During this talk, we will briefly recall the characteristics of the Linux SCHED_DEADLINE real-time scheduler, then we will illustrate two extensions recently proposed to add the reclaiming and the frequency scaling features, respectively. Moreover, we will show how a set of tools have been used to check the correctness and the performance of the implementation.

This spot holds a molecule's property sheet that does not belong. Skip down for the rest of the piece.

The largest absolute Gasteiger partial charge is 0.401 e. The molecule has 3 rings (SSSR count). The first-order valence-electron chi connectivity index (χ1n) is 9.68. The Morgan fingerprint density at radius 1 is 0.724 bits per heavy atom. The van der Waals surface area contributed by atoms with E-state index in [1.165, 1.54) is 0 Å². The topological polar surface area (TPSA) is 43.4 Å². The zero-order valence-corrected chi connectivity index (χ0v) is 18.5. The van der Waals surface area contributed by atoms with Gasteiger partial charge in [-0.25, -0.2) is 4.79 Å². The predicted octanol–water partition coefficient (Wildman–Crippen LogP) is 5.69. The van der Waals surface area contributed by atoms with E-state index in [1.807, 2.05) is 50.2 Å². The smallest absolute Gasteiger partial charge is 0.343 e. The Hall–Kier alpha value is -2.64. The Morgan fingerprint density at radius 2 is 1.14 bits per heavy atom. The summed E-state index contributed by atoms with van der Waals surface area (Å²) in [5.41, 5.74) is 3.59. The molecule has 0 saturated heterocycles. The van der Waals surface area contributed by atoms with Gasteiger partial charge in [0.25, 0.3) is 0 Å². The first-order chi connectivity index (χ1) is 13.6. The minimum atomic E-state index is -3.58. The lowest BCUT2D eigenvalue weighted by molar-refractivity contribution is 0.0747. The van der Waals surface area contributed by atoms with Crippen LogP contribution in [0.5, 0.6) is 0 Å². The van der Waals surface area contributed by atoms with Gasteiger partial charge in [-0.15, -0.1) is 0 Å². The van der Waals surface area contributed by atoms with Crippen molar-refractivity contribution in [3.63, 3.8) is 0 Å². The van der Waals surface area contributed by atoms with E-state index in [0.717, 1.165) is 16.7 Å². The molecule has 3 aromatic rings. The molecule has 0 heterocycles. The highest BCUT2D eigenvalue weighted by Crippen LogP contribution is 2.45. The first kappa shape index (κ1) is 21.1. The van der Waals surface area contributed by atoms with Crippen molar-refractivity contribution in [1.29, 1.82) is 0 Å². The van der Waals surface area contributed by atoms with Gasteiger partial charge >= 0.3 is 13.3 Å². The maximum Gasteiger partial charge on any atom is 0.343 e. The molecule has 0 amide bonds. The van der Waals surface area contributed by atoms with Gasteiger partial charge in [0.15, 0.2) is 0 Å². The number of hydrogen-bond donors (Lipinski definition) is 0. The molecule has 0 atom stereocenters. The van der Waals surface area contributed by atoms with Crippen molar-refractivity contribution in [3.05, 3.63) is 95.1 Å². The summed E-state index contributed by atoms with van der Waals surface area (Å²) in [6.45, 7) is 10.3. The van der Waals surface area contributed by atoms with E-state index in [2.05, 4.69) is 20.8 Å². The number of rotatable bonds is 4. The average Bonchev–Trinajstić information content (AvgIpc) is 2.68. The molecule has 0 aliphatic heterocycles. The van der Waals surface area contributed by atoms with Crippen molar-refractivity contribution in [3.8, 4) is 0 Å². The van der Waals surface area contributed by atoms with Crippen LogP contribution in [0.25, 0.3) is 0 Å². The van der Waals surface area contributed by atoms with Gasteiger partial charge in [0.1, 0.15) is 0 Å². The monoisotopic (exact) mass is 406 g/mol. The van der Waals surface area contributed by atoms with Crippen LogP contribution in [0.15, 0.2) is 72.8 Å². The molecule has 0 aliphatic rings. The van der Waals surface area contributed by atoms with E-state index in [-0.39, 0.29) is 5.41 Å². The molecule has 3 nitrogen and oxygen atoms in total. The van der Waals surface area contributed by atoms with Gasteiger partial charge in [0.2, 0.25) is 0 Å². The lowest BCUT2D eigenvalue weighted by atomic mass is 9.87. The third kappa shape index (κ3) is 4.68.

Since the release 3.14, the Linux kernel features the SCHED_DEADLINE scheduler, specifically designed for embedded real-time systems. This scheduler allows specifying the amount of CPU runtime to assign to the task and the frequency to meet its timing constraints. Recently, our research group has proposed a couple of extensions to this scheduler to add the reclaiming of unused CPU runtime (i.e. GRUB algorithm, merged in the kernel 4.13) and to reduce the energy consumption through frequency scaling (i.e., GRUB-PA). Besides summarizing the characteristics of the scheduler and how to use it, we will describe these two extensions and the several design choices made during the implementation. Finally, we will show how the various open-source (e.g., ftrace, kernelshark, LISA) and commercial tools have been used on a multi-core ARM platform to check the correctness of the implementation.